Speaking on Geraldo Rivera’s radio show, Trump called Yulín Cruz “grossly incompetent” and a “horror show” who could stand in the way of Puerto Rico being granted statehood.
“I will tell you this, with the mayor of San Juan as bad as she is and as incompetent as she is, Puerto Rico shouldn’t be talking about statehood until they get some people that really know what they’re doing,” Trump told Rivera.
“When you do have good leadership, that certainly could be something they talk about,” the president continued. “But with people like that involved in Puerto Rico, I would be an absolute no.”
Yulín Cruz, a vocal Trump critic, fired back at the president on Monday, tweeting that he had attacked her for “telling the truth.” She also argued that most Puerto Ricans aren’t in favor of statehood anyway.
Trump vuelve a acusarme por decir la verdad. Ahora dice que la estadidad no llega por mi. pic.twitter.com/hOwwdlt3n7
— Carmen Yulín Cruz (@CarmenYulinCruz) September 24, 2018
More than 3 million U.S. citizens live in Puerto Rico, although they are not afforded many constitutional rights, such as voting in presidential elections, because of the island’s territorial status.
Congress is the only body with power to grant statehood, but many past presidents, including Barack Obama, George W. Bush and Bill Clinton, have supported Puerto Rican statehood if that’s what the majority of the islanders wanted.
Puerto Rico’s pro-statehood political party won control of the local legislature, the governor’s mansion and the island’s non-voting congressional seat in 2016. In a June 2017 referendum, Puerto Ricans voted in favor of becoming the 51st U.S. state ― although less than a quarter of registered voters went to the polls, due in part to a boycott by the major parties opposing statehood.
In any case, efforts to obtain statehood have stalled in recent months.
Earlier this month, Puerto Rican Gov. Ricardo Rosselló reiterated his call for statehood while addressing the aftermath of last year’s back-to-back hurricanes.
“We are second-class U.S. citizens,” Rosselló told CBS News. “We live in a colonial territory. It is time to eliminate that. I implore all of the elected officials, particularly now with midterm elections, to have a firm stance: You’re either for colonial territories or against it. You’re either for giving equal rights to the U.S. citizens that live in Puerto Rico or you’re against it.”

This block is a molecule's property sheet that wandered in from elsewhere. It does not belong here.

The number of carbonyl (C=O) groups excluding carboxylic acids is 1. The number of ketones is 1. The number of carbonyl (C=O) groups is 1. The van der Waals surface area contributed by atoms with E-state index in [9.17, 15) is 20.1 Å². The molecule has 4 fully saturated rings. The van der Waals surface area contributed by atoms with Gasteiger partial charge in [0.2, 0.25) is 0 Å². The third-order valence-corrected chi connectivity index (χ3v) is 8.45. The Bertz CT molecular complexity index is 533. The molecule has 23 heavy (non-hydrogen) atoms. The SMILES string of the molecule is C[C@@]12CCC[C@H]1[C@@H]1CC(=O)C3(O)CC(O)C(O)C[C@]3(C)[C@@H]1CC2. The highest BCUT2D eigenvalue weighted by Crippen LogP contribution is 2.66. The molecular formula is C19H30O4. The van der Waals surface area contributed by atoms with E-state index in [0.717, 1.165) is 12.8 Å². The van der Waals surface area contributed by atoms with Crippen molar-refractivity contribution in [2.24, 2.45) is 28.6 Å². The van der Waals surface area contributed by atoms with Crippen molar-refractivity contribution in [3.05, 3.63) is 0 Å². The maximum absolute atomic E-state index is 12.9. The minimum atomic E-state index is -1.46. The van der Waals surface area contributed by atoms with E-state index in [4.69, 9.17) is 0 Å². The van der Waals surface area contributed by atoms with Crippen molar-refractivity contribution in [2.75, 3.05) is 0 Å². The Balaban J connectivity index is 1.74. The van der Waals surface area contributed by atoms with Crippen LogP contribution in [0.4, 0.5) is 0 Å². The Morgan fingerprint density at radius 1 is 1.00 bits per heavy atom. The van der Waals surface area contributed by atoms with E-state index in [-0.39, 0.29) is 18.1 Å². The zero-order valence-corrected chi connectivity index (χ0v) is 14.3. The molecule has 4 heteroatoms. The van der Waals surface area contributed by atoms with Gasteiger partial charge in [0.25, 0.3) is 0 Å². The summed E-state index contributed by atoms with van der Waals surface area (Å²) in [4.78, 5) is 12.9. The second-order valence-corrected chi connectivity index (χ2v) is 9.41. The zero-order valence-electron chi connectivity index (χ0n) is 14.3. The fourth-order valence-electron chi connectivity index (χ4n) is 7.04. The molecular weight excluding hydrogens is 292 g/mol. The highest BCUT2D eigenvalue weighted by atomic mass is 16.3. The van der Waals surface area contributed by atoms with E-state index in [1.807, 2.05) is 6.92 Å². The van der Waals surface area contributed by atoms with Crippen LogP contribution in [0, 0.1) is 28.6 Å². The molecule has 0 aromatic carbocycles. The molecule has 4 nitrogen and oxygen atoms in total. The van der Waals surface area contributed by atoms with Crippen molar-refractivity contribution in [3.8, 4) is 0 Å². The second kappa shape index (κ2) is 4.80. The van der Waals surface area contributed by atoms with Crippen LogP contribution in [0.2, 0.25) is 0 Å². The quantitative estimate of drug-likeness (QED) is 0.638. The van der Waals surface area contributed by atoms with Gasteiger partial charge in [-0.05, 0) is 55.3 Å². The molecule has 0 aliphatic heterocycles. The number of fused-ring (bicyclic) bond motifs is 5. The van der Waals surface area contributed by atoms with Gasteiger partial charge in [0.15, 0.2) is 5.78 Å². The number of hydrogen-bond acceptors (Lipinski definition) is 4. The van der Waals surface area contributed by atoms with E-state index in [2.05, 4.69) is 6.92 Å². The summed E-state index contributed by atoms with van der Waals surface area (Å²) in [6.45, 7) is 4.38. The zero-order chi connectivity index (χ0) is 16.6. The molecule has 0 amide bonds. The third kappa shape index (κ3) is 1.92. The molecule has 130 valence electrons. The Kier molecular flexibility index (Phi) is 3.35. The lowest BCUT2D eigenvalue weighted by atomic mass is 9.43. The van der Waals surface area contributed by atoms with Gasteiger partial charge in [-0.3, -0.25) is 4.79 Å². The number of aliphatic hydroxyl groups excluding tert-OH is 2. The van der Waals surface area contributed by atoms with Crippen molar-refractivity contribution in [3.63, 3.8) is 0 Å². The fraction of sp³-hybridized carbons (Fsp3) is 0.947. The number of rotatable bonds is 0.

Since hurricanes Irma and Maria ravaged Puerto Rico last September, Trump and Yulín Cruz have repeatedly traded barbs in the media over the federal government’s response. While Trump downplayed the severity of the devastation in the days after Maria made landfall, Yulín Cruz frequently pleaded with the president to send additional aid.
“We are dying, and you are killing us with inefficiency and bureaucracy,” the mayor said at a news conference last September, days before Trump arrived for his first and only post-Maria visit to Puerto Rico. “I hope as the president comes next week, he doesn’t just get an aerial view of the situation. Let him hear the cries of elderly people outside windows and doors screaming, ‘Help us.’”
Rosselló raised the official death toll of Hurricane Maria from 64 to 2,975 last month following the release of a study on storm-related fatalities commissioned by the Puerto Rican government.
Still, Trump has insisted the federal government’s response to Hurricane Maria has been “under-appreciated” and was an “unsung success.”
On Sunday, he called into question the credibility of the study, as he has done several times since its release, claiming some Puerto Rican officials just wanted to “blame everything” on him.
“The truth is you have incompetent leadership and the mayor of San Juan is a grossly incompetent person,” he said. “I love the people of Puerto Rico. And I did a great job. I got things to Puerto Rico that nobody could have gotten. … And instead of getting thank you, we got nothing but bad publicity.”
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